Fort Necessity

Hiking Trails

brochure Fort Necessity - Hiking Trails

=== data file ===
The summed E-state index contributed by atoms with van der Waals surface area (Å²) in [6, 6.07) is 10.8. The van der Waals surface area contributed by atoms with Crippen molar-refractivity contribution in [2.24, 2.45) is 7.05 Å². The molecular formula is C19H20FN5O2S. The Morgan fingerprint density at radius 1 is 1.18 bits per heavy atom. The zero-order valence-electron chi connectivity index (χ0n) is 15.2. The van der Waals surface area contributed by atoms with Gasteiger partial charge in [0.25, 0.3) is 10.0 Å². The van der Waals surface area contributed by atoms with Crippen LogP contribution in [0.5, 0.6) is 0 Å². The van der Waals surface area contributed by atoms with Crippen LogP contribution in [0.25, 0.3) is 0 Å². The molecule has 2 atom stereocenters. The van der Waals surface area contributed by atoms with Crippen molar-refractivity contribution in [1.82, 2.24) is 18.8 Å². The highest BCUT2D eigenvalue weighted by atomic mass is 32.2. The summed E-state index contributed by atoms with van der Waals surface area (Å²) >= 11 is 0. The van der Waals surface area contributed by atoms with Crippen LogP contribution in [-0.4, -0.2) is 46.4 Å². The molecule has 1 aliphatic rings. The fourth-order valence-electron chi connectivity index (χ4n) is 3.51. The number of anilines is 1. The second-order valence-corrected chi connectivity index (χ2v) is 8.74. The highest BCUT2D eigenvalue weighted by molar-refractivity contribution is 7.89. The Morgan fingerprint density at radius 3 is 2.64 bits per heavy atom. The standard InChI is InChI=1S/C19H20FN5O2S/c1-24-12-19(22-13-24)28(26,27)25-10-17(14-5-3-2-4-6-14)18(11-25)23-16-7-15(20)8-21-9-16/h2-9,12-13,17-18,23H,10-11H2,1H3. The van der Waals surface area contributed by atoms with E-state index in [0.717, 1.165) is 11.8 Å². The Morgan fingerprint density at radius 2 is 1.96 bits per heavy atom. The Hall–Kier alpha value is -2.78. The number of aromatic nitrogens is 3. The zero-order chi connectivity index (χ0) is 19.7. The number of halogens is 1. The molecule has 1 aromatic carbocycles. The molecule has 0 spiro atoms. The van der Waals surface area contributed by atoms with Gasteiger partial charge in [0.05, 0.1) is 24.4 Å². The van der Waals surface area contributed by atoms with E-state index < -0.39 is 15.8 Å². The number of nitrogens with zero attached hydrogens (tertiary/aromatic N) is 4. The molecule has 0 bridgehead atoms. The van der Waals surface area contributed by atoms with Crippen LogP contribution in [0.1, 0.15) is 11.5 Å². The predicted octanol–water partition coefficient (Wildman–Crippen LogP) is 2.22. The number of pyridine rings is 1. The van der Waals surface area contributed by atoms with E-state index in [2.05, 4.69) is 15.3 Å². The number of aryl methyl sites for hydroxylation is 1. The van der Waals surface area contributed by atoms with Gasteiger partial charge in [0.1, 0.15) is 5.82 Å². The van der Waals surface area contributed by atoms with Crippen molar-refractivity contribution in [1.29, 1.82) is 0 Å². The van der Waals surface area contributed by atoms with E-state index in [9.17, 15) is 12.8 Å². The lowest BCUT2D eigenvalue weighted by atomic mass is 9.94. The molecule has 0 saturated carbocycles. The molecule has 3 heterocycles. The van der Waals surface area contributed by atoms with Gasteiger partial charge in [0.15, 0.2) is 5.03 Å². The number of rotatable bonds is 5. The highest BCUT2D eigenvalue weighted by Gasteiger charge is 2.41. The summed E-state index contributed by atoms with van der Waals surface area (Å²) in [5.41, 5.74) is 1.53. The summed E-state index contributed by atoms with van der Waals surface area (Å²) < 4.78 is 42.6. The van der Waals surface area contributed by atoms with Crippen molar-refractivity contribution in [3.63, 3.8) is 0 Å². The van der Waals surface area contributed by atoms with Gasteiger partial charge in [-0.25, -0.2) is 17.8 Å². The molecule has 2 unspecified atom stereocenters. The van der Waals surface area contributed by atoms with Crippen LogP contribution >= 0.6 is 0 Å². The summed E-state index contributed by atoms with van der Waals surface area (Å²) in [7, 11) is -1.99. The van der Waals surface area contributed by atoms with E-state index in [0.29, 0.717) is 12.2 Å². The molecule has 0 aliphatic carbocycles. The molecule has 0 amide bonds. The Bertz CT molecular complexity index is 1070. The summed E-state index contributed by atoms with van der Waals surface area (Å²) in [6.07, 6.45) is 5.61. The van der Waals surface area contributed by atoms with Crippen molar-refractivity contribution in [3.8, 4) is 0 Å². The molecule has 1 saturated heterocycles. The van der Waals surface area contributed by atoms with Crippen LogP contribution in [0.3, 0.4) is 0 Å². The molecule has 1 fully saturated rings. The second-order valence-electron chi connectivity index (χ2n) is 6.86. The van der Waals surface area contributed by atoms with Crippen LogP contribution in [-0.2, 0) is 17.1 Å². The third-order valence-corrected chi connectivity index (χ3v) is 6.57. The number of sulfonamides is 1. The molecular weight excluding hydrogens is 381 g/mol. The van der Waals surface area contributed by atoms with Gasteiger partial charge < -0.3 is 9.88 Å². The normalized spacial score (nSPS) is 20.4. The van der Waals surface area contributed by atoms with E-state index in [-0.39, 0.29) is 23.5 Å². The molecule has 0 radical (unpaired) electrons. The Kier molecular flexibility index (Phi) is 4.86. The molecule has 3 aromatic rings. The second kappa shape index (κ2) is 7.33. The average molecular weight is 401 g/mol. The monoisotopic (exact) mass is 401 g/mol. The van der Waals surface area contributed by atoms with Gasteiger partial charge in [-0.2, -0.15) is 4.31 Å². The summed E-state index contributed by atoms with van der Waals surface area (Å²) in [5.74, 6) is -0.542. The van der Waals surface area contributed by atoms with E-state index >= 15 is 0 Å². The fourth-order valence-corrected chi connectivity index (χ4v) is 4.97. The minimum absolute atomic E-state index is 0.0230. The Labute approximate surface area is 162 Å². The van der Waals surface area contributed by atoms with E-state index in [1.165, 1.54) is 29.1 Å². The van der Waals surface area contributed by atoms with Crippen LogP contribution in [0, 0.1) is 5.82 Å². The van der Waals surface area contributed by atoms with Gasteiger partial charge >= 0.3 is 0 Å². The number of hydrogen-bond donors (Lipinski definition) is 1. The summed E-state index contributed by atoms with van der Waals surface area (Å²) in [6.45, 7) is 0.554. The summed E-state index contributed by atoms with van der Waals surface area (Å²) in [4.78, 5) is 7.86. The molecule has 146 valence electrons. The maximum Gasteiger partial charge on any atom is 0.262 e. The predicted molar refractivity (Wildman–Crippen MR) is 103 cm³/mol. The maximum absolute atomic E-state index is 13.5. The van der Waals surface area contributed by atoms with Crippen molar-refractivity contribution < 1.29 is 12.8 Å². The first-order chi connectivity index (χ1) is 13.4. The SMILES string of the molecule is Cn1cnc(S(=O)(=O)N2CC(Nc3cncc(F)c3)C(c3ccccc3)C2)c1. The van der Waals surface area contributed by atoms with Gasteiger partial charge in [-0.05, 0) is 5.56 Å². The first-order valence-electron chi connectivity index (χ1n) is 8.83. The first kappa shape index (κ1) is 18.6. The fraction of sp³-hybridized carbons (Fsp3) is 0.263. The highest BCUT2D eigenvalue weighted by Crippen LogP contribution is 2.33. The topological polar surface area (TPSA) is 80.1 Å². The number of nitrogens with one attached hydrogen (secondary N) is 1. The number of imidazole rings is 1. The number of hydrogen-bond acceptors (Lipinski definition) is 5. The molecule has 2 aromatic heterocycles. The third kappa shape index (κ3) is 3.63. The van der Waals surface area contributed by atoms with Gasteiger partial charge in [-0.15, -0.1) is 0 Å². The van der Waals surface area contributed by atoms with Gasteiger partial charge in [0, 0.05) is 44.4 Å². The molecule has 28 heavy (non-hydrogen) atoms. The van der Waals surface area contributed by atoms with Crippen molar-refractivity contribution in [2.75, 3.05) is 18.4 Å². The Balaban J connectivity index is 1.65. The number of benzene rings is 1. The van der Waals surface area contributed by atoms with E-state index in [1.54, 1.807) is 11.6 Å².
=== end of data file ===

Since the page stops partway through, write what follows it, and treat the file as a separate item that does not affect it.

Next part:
Fort Necessity National Park Service U.S. Department of the Interior Fort Necessity National Battlefield Hiking Trails The hiking trails at Fort Necessity traverse a wide spectrum of natural and historical settings. We ask that you follow some simple procedures to help make your visit safe and enjoyable. Please: Stop and pay the entrance fee at the Visitor Center. The fee is $5.00 per person. Children 15 and under are free Leave flowers, plants, salamanders, baby deer, etc. where you find them. This is a natural and historical area, set aside for all to enjoy. Respect the environment and leave the area the same for others. Historical Points of Interest The Great Meadows was where George Washington and his troops fought a large French and Indian force on July 3, 1754, forever immortalizing the ground. The area near the benches where the Forest Trail leaves the meadow is believed to be where the French and Indians used the forest for cover while directing their most effective fire on Washington's forces. The trails leaving the fort area wind through mixed deciduous forest. When Washington and his men passed through this area, they found the forest in a virgin state. The trees were large and well spaced with the absence of undergrowth due to the shade of the trees. The Braddock Road Trace is the remnant of the road built by Washington in 1754 and improved by General Braddock's army on their way to Fort Duquesne the next year. This road became one of the major routes of transportation from the east before the completion of the National Road to Wheeling, Virginia in 1818. In places, the trails pass stands of pines. These were planted by the men of the Civilian Conservation Corps camp in the mid 1930's. As you explore the park, imagine it as seen through the perspective of a youthful commander on his first military campaign on the edge of the wilderness. Fort Necessity Hiking Trail Map Suggested Trails All trails start from the Visitor Center. Trail distances are marked on the map. Please stay on the marked trails. 15 minutes – Fort Necessity: Walk the paved trail from the Visitor Center to Fort Necessity and return. 30 minutes – Braddock Road/French Camp: Leave the Great Meadows on the Forest Trail, turning right into the woods just before the bridge to the fort. The trail follows Indian Run Creek to the Braddock Road Trace. Follow the Braddock Road to the left 200 ft. Turn left again. This trail returns to the Great Meadows through the French Camp, making a small loop. 45 minutes – Indian Run Loop: Continue along the Braddock Road Trace another 650 ft., crossing the paved road and the Forest Trail turns to the right. In a short distance the Indian Run Trail bears right and returns to the Braddock Road. 90 minutes – Forest/Meadow Loop: The Forest Trail continues to the traffic circle at the top of the hill. TheMeadow Trail continues through open meadows to your right and passes a peaceful spot where you can stop and enjoy the surrounding landscape with Chestnut Ridge to the west. Just beyond this point, the Meadow Trail splits into the Outer Meadow Trail and the Inner Meadow Trail. The Inner Meadow Trail leads to the hill above Fort Necessity where you can stop to gaze at the setting before returning to the fort area. The Outer Meadow Trail passes through open fields along the park boundary and returns to the fort area. Alternatives 45 minute meadow hike: From the fort, follow the Outer Meadow Trail to your right. Take a cutoff on your left to the Inner Meadow Trail. Turn left on the Inner Meadow Trail and return to the fort Longer hikes: Add the Picnic Area Loop to your Forest/Meadow Loop hike. From the traffic circle, the Picnic Area Spur goes down over the hill and connects to the Picnic Area Loop 30 minute woodland hike: From the picnic area parking, cross the bridge behind the nearest pavilion and follow the Picnic Area Loop. Hike along the Braddock Road Spur and visit the Woodland Zoo. Take the cutoff from the Outer Loop Trail (near the stand of spruce trees.) This trail is unimproved. Sturdy shoes are required. EXPERIENCE YOUR AMERICA 2-Jun-09

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